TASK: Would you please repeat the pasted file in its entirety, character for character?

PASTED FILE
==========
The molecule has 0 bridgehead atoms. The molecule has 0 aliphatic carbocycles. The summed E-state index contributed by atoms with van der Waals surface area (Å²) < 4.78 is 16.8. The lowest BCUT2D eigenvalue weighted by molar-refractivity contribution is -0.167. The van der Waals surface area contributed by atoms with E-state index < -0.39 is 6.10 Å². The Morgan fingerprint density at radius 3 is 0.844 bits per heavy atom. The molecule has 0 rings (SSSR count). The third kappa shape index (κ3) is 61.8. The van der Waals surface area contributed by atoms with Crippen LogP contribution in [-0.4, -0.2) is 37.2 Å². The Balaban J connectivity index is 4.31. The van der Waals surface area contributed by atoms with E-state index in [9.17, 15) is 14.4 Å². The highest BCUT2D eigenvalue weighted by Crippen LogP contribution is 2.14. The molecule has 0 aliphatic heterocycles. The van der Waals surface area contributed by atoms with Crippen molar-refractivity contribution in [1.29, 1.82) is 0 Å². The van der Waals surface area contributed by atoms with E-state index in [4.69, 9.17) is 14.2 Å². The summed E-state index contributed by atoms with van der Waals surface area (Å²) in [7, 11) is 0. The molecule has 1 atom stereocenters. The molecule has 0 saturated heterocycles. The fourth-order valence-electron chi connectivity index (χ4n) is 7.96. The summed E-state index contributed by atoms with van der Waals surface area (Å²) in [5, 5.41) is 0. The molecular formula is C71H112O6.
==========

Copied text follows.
The molecule has 0 bridgehead atoms. The molecule has 0 aliphatic carbocycles. The summed E-state index contributed by atoms with van der Waals surface area (Å²) < 4.78 is 16.8. The lowest BCUT2D eigenvalue weighted by molar-refractivity contribution is -0.167. The van der Waals surface area contributed by atoms with E-state index < -0.39 is 6.10 Å². The Morgan fingerprint density at radius 3 is 0.844 bits per heavy atom. The molecule has 0 rings (SSSR count). The third kappa shape index (κ3) is 61.8. The van der Waals surface area contributed by atoms with Crippen LogP contribution in [-0.4, -0.2) is 37.2 Å². The Balaban J connectivity index is 4.31. The van der Waals surface area contributed by atoms with E-state index in [9.17, 15) is 14.4 Å². The highest BCUT2D eigenvalue weighted by Crippen LogP contribution is 2.14. The molecule has 0 aliphatic heterocycles. The van der Waals surface area contributed by atoms with Crippen molar-refractivity contribution in [1.29, 1.82) is 0 Å². The van der Waals surface area contributed by atoms with E-state index in [4.69, 9.17) is 14.2 Å². The summed E-state index contributed by atoms with van der Waals surface area (Å²) in [7, 11) is 0. The molecule has 1 atom stereocenters. The molecule has 0 saturated heterocycles. The fourth-order valence-electron chi connectivity index (χ4n) is 7.96. The summed E-state index contributed by atoms with van der Waals surface area (Å²) in [5, 5.41) is 0. The molecular formula is C71H112O6.